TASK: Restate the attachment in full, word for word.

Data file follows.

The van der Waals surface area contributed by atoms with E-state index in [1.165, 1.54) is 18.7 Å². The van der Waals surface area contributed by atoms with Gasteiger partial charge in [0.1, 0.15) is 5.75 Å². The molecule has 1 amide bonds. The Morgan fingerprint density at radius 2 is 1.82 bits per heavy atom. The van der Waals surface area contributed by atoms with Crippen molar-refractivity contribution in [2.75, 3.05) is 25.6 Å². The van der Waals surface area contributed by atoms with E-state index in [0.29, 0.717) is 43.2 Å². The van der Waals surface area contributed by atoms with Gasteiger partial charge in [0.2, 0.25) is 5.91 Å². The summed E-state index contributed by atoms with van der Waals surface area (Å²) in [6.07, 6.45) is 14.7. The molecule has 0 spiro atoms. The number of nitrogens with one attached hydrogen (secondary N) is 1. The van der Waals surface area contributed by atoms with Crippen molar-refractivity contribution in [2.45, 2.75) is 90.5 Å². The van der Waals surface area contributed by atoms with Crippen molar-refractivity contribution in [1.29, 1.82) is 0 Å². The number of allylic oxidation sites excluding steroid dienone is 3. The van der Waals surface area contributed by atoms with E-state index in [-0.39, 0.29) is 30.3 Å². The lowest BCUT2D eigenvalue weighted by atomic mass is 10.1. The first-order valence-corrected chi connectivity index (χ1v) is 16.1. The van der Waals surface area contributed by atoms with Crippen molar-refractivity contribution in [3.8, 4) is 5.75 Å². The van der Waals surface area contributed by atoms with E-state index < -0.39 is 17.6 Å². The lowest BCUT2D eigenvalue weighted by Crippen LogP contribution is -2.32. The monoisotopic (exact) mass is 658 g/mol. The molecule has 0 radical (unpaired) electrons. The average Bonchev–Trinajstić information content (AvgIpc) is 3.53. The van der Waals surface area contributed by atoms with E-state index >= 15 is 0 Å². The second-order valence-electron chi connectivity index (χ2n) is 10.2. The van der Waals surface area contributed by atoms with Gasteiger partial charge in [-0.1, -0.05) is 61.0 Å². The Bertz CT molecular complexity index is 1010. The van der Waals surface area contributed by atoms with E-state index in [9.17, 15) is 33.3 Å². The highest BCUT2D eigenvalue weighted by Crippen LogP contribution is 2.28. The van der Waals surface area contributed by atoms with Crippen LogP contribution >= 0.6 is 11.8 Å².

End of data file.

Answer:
The van der Waals surface area contributed by atoms with E-state index in [1.165, 1.54) is 18.7 Å². The van der Waals surface area contributed by atoms with Gasteiger partial charge in [0.1, 0.15) is 5.75 Å². The molecule has 1 amide bonds. The Morgan fingerprint density at radius 2 is 1.82 bits per heavy atom. The van der Waals surface area contributed by atoms with Crippen molar-refractivity contribution in [2.75, 3.05) is 25.6 Å². The van der Waals surface area contributed by atoms with E-state index in [0.29, 0.717) is 43.2 Å². The van der Waals surface area contributed by atoms with Gasteiger partial charge in [0.2, 0.25) is 5.91 Å². The summed E-state index contributed by atoms with van der Waals surface area (Å²) in [6.07, 6.45) is 14.7. The molecule has 0 spiro atoms. The number of nitrogens with one attached hydrogen (secondary N) is 1. The van der Waals surface area contributed by atoms with Crippen molar-refractivity contribution in [2.45, 2.75) is 90.5 Å². The van der Waals surface area contributed by atoms with Crippen molar-refractivity contribution in [1.29, 1.82) is 0 Å². The number of allylic oxidation sites excluding steroid dienone is 3. The van der Waals surface area contributed by atoms with E-state index in [-0.39, 0.29) is 30.3 Å². The lowest BCUT2D eigenvalue weighted by atomic mass is 10.1. The first-order valence-corrected chi connectivity index (χ1v) is 16.1. The van der Waals surface area contributed by atoms with Crippen molar-refractivity contribution in [3.8, 4) is 5.75 Å². The van der Waals surface area contributed by atoms with E-state index < -0.39 is 17.6 Å². The lowest BCUT2D eigenvalue weighted by Crippen LogP contribution is -2.32. The monoisotopic (exact) mass is 658 g/mol. The molecule has 0 radical (unpaired) electrons. The average Bonchev–Trinajstić information content (AvgIpc) is 3.53. The van der Waals surface area contributed by atoms with E-state index >= 15 is 0 Å². The second-order valence-electron chi connectivity index (χ2n) is 10.2. The van der Waals surface area contributed by atoms with Gasteiger partial charge in [-0.1, -0.05) is 61.0 Å². The Bertz CT molecular complexity index is 1010. The van der Waals surface area contributed by atoms with E-state index in [9.17, 15) is 33.3 Å². The highest BCUT2D eigenvalue weighted by Crippen LogP contribution is 2.28. The van der Waals surface area contributed by atoms with Crippen LogP contribution >= 0.6 is 11.8 Å².